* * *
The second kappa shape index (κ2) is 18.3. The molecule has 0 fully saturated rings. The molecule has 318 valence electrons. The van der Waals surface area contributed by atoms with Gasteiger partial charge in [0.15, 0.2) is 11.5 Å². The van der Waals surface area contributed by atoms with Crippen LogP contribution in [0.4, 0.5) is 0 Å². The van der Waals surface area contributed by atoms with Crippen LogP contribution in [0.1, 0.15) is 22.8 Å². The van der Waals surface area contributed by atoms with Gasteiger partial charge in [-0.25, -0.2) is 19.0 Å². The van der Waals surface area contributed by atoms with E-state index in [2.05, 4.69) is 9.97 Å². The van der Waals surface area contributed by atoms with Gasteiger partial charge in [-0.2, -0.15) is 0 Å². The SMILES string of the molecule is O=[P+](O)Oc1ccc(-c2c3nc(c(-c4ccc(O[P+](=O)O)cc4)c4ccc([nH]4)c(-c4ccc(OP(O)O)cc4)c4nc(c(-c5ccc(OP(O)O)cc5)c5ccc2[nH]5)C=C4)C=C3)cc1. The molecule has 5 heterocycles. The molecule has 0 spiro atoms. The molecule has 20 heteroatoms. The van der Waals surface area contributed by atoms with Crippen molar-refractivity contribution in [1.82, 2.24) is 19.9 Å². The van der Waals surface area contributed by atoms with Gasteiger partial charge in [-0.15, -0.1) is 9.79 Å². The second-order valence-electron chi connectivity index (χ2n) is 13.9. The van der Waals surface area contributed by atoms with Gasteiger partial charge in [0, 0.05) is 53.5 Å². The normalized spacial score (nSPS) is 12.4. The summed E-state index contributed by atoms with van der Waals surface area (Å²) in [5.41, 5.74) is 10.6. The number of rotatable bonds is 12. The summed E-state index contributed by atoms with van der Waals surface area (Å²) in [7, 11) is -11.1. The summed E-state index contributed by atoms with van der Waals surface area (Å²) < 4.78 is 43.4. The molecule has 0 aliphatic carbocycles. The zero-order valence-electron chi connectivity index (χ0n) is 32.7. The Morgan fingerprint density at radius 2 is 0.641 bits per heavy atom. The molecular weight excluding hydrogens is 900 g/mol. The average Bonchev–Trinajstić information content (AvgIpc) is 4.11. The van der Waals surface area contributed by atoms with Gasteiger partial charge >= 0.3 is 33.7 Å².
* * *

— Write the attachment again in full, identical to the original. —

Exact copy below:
The second kappa shape index (κ2) is 18.3. The molecule has 0 fully saturated rings. The molecule has 318 valence electrons. The van der Waals surface area contributed by atoms with Gasteiger partial charge in [0.15, 0.2) is 11.5 Å². The van der Waals surface area contributed by atoms with Crippen LogP contribution in [0.4, 0.5) is 0 Å². The van der Waals surface area contributed by atoms with Crippen LogP contribution in [0.1, 0.15) is 22.8 Å². The van der Waals surface area contributed by atoms with Gasteiger partial charge in [-0.25, -0.2) is 19.0 Å². The van der Waals surface area contributed by atoms with E-state index in [2.05, 4.69) is 9.97 Å². The van der Waals surface area contributed by atoms with Gasteiger partial charge in [-0.2, -0.15) is 0 Å². The SMILES string of the molecule is O=[P+](O)Oc1ccc(-c2c3nc(c(-c4ccc(O[P+](=O)O)cc4)c4ccc([nH]4)c(-c4ccc(OP(O)O)cc4)c4nc(c(-c5ccc(OP(O)O)cc5)c5ccc2[nH]5)C=C4)C=C3)cc1. The molecule has 5 heterocycles. The molecule has 0 spiro atoms. The molecule has 20 heteroatoms. The van der Waals surface area contributed by atoms with Crippen molar-refractivity contribution in [1.82, 2.24) is 19.9 Å². The van der Waals surface area contributed by atoms with Gasteiger partial charge in [-0.15, -0.1) is 9.79 Å². The second-order valence-electron chi connectivity index (χ2n) is 13.9. The van der Waals surface area contributed by atoms with Gasteiger partial charge in [0, 0.05) is 53.5 Å². The normalized spacial score (nSPS) is 12.4. The summed E-state index contributed by atoms with van der Waals surface area (Å²) in [5.41, 5.74) is 10.6. The number of rotatable bonds is 12. The summed E-state index contributed by atoms with van der Waals surface area (Å²) in [7, 11) is -11.1. The summed E-state index contributed by atoms with van der Waals surface area (Å²) < 4.78 is 43.4. The molecule has 0 aliphatic carbocycles. The zero-order valence-electron chi connectivity index (χ0n) is 32.7. The Morgan fingerprint density at radius 2 is 0.641 bits per heavy atom. The molecular weight excluding hydrogens is 900 g/mol. The average Bonchev–Trinajstić information content (AvgIpc) is 4.11. The van der Waals surface area contributed by atoms with Gasteiger partial charge >= 0.3 is 33.7 Å².